Now a British professor of medical education, Dr. John McLachlan, has perpetrated a similar hoax on supporters of so-called “integrative” medicine. He reports his prank in an article in the British Medical Journal (BMJ).
After receiving an invitation to submit papers to an International Conference on Integrative Medicine, he invented a ridiculous story about a new form of reflexology and acupuncture with points represented by a homunculus map on the buttocks. He claimed to have done studies showing that
responses are stronger and of more therapeutic value than those of auricular or conventional reflexology. In some cases, the map can be used for diagnostic purposes.
The organizers asked him to submit an abstract. He did. In the abstract he said he would present only case histories, testimonies, and positive outcomes, since his methods did not lend themselves to randomized controlled trials; and he suggested that his “novel paradigm” might lead to automatic rejection by closed minds.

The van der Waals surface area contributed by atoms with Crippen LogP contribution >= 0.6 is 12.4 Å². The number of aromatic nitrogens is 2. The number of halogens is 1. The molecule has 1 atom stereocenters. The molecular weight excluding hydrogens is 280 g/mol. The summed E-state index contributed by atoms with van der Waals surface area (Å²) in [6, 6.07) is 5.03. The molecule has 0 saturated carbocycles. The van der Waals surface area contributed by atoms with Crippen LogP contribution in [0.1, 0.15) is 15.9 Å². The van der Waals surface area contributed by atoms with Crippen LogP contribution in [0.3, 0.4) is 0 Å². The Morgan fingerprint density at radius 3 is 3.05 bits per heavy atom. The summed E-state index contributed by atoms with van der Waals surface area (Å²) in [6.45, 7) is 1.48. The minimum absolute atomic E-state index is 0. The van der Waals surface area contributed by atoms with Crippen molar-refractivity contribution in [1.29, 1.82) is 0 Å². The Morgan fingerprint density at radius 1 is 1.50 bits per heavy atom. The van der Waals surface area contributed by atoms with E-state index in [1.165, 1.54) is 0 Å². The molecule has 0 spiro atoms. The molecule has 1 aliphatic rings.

He received this answer:
We are happy to inform you that the Scientific Committee has reached it’s [sic] decision and that your paper has been accepted and you will be able to present your lecture.
He comments that
this particular hoax parodied the absurdity and credulity of so called integrative medicine. I do not believe that rational medicine could have been fooled with something so intrinsically ridiculous as in this case. Minimum standards of common sense should, I think, have led to a polite but firm rejection — or at least further inquiry. Alternative medicine is not noted for rigorous inquiry, for research designed to prove the null hypothesis, but rather accepts notions on face value.
We have frequently made the same points here on SBM, but never in such a vivid and amusing fashion. Kudos to Dr. McLachlan! The beginning words of his article say it all, better than I could:
So called integrative medicine should not be used as a way of smuggling alternative practices into rational medicine by way of lowered standards of critical thinking. Failure to detect an obvious hoax is not an encouraging sign.
This article was originally published in the Science-Based Medicine Blog